I apologize in advance to anyone who is offended by this photo. It was sent to me on email by a friend under the title: A Short Safari Story. I couldn't help but laugh and thought maybe some of you would, too.
Although I used to love camping, I always camped at the more civilized facilities that had amenities such as restrooms with johns that flushed, hot and and cold water showers, and occasionally even mini laundramats. I know, I know: some would say that's not camping, but we did sleep on the ground in sleeping bags in a tent and cook our meals over an open fire.
My first camping experience was of necessity: we had just moved back to Maine and my (first) husband needed 9 more credit hours to complete his master's degree. The University of Maine would not accept more than 12 credits in transfer, so he decided to go back to Western New England College in Massachusetts to finish his degree. At the time, we had one car and a six-month-old baby. I didn't want to stay in Maine with no car and a six month old in a town where I knew no one, and we couldn't afford to rent an apartment for six weeks and still make our house payment in Maine, so we decided to camp for that period of time.
Now, we're talking about two people who have never camped in their lives. We bought a tent, sleeping bags, a Coleman stove, an outdoor extension cord, and electric heater (gotta' make sure that baby stays warm!) an electric frying pan, and whatever other paraphernalia we thought might be needed, and we made the trek, with baby in tow, to a campground in Connecticut about 15 miles from the Western New England College campus. (The name of the place just came back to me: Stafford Springs Campground. I don't know if it's still there!) We had a car bed for the baby, which was the 1970's version of today's "pack 'n play."
On our first day, the sky clouded up as we were setting up our 12' x 14' tent and our 14' x 14' tarp, which gave us a place under cover for the picnic table. Mother Nature was kind enough to allow us the time to get the car unpacked, our sleeping bags and car bed into the tent, and the coolers under the picnic table before she let loose. The rain begain to fall, and fall it did, for ten straight days! We had to dig a trench around the tent in an attempt to keep the water from getting under it, for we were getting a sloshing sensation through the tent floor with every step taken. Thank God the tent didn't leak! We had to buy plastic curtains to hang from the sides of the tarp so we could eat at our picnic table without getting soaked. Of course, we weren't so lucky when nature would call, and we would have to make the dash to the restroom facilities!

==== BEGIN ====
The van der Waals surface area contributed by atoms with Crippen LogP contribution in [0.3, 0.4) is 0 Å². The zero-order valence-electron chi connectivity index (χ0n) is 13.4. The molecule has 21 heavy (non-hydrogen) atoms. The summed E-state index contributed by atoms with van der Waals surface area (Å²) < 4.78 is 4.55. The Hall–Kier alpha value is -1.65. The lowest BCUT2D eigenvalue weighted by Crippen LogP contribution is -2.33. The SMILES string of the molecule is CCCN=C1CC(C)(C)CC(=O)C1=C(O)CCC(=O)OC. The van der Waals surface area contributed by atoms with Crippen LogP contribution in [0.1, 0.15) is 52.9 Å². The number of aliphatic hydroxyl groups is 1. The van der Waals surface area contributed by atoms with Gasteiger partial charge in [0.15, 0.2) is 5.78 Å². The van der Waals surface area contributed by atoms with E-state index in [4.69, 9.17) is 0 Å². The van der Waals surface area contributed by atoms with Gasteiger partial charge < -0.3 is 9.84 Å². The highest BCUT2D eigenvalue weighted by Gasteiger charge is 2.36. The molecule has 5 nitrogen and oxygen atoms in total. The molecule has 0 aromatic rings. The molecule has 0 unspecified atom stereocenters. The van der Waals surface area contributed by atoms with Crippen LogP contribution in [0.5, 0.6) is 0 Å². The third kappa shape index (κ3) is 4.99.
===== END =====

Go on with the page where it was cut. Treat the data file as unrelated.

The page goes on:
After that first ten days, we had pretty decent weather, and the baby and I had a great time. I learned to cook many one-dish meals in that electric fry pan during bad weather, and we made use of the Coleman stove and the fireplace. The campground had a small pond and sandy beach, and I thought it a grand adventure. Unfortunately, my husband who was attending classes and trying to do his homework in the tent, didn't find the adventure that grand; he refused to go camping ever again! A year later, my second son was born, and the boys and I went camping many times including a three-week stretch with a babysitter along, while I took classes toward my masters'.
To this day, my sons still go camping, now with their own families. I confess that since at this age my bladder can no longer make it through the night without having to "use the facilities," I don't go anymore; but I still have lots of great memories of those times!